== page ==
What is Post-Partum Depression?

Almost 60 percent of new mothers suffer from post-partum depression. This disorder can be mild or severe. The mild form is also known as "baby blues." Mild symptoms include anxietydepression, irritability, confusion, crying spells, as well as sleep and appetite disturbances. These feelings can last anywhere between 24 hours to 72 hours. More drastic symptoms come with post-partum depression, including hopelessness, suicidal thoughts, infanticide, panic, among many other feelings that can last for weeks or even months.

Recent Posts on Post-Partum

10 Holiday De-Stress Tips

Symptoms that are inflamed by stress are difficult to endure, especially with the added pressure to "be on" with company around.

Are You Treating a Postpartum Woman in Distress?

With weariness at the center of this undertaking, she musters enough strength to go through the motions while she braces herself in the face of crushed expectations and unforgiving symptoms.

How Has Postpartum Depression Impacted You?

Stressful events hold the possibility of change, both positive and negative.

Let's Cut New Moms Some Slack

Modern mothering is the best and the worst, light and darkness, hope and despair, all rolled into one. And too few people are talking about it.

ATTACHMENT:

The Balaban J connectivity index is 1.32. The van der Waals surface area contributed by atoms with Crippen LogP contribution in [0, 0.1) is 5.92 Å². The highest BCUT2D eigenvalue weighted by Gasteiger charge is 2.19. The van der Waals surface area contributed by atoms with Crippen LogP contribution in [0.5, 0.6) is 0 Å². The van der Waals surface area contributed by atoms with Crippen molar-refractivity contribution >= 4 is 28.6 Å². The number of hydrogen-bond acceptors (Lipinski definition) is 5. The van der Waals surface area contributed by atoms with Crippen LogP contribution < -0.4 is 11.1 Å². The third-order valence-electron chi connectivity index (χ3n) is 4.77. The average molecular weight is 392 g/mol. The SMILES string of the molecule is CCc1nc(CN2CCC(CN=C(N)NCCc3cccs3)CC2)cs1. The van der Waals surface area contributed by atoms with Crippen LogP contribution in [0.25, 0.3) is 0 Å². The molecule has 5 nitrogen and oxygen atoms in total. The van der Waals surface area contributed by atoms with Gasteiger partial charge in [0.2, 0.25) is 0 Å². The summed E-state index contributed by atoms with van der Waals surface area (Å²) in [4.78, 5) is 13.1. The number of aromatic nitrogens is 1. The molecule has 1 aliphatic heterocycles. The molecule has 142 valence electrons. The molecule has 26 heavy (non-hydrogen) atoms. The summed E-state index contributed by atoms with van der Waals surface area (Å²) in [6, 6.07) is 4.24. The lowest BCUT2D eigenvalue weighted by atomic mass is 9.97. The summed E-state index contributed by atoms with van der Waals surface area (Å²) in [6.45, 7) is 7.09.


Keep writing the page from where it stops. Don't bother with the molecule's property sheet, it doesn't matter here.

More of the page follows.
Why New Moms Think Scary Thoughts After Having a Baby

Science suggests that parents — especially mothers during the postpartum period — are wired to be on the lookout for possible threats to their offspring. That's a good thing. But being on high alert can bring to mind scary possibilities, and these thoughts and images are often very graphic.

6 Reasons Why You Might Not Want to Let Go of Your Anxiety

Anxiety is a normal and predictable part of motherhood. Even so, it doesn’t feel good so why would you not want to learn to let go of it?

Countertransference: When is yours, mine?

The ache I felt in my chest as Monica recounted the events of that heartrending evening at the hospital was too deep and too personal to ignore.

How to Help Women With Perinatal Mood and Anxiety Disorders

These strategies are essential to treating perinatal mood and anxiety disorders such as PPD effectively. They work so well, I'm no longer surprised when a recovering woman prepares to leave treatment and shares that one of them made the biggest difference on her road to wellness.

What if Your Wife Has Postpartum Depression?

The key to overcoming postpartum depression is to identify it early and be proactive about seeking treatment together. Here is how to help your spouse if you are worried she has PPD.

Memories of Trauma

By David Myers Ph.D. on August 26, 2015 Talk Psych
Imagine yourself as a traumatized passenger on a transatlantic flight that has run out of fuel and is seemingly destined to crash in the ocean. Such was the real life experience of psychologist Margaret MacKinnon, who, with colleagues, later compared passengers' memories with actual flight events. Their findings teach us a lesson about human memory.

Think You Can Do This On Your Own?

Asking for help means taking a risk that the person you talk to knows what to do and will act accordingly.

Is it the Baby Blues or Postpartum Depression?

It's natural to wonder if what you are feeling may be a symptom of something more serious. And considering 20 percent of women do experience postpartum depression or anxiety, it's also important to know when to seek professional help to feel better.